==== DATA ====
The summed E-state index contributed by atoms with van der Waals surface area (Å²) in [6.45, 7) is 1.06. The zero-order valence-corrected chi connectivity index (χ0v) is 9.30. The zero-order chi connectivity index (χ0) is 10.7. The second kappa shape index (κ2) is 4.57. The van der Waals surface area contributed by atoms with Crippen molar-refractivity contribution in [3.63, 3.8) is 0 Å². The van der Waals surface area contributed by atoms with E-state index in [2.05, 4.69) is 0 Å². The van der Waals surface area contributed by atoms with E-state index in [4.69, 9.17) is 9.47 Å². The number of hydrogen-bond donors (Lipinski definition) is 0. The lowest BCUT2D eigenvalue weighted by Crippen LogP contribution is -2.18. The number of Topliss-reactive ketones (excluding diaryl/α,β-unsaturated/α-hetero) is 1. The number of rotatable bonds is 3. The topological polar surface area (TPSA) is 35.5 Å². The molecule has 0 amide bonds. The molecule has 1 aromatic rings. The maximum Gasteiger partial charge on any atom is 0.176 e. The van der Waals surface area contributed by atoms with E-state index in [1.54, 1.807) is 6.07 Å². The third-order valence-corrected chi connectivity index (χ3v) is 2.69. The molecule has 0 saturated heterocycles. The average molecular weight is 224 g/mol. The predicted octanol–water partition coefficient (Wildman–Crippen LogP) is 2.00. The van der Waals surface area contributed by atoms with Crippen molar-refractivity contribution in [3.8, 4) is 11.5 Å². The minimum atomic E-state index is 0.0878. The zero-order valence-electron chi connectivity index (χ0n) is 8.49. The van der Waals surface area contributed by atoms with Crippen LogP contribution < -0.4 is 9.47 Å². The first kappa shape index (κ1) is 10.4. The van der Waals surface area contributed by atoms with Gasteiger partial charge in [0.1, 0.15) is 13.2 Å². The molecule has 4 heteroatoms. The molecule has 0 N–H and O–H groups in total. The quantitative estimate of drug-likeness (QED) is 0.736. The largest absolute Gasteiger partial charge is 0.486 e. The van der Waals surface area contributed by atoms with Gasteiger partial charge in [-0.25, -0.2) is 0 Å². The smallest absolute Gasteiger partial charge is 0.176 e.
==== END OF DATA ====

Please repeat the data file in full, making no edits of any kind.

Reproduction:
The summed E-state index contributed by atoms with van der Waals surface area (Å²) in [6.45, 7) is 1.06. The zero-order valence-corrected chi connectivity index (χ0v) is 9.30. The zero-order chi connectivity index (χ0) is 10.7. The second kappa shape index (κ2) is 4.57. The van der Waals surface area contributed by atoms with Crippen molar-refractivity contribution in [3.63, 3.8) is 0 Å². The van der Waals surface area contributed by atoms with E-state index in [2.05, 4.69) is 0 Å². The van der Waals surface area contributed by atoms with E-state index in [4.69, 9.17) is 9.47 Å². The number of hydrogen-bond donors (Lipinski definition) is 0. The lowest BCUT2D eigenvalue weighted by Crippen LogP contribution is -2.18. The number of Topliss-reactive ketones (excluding diaryl/α,β-unsaturated/α-hetero) is 1. The number of rotatable bonds is 3. The topological polar surface area (TPSA) is 35.5 Å². The molecule has 0 amide bonds. The molecule has 1 aromatic rings. The maximum Gasteiger partial charge on any atom is 0.176 e. The van der Waals surface area contributed by atoms with E-state index in [1.54, 1.807) is 6.07 Å². The third-order valence-corrected chi connectivity index (χ3v) is 2.69. The molecule has 0 saturated heterocycles. The average molecular weight is 224 g/mol. The predicted octanol–water partition coefficient (Wildman–Crippen LogP) is 2.00. The van der Waals surface area contributed by atoms with Crippen molar-refractivity contribution in [3.8, 4) is 11.5 Å². The minimum atomic E-state index is 0.0878. The zero-order valence-electron chi connectivity index (χ0n) is 8.49. The van der Waals surface area contributed by atoms with Crippen LogP contribution < -0.4 is 9.47 Å². The first kappa shape index (κ1) is 10.4. The van der Waals surface area contributed by atoms with Gasteiger partial charge in [0.1, 0.15) is 13.2 Å². The molecule has 4 heteroatoms. The molecule has 0 N–H and O–H groups in total. The quantitative estimate of drug-likeness (QED) is 0.736. The largest absolute Gasteiger partial charge is 0.486 e. The van der Waals surface area contributed by atoms with Gasteiger partial charge in [-0.25, -0.2) is 0 Å². The smallest absolute Gasteiger partial charge is 0.176 e.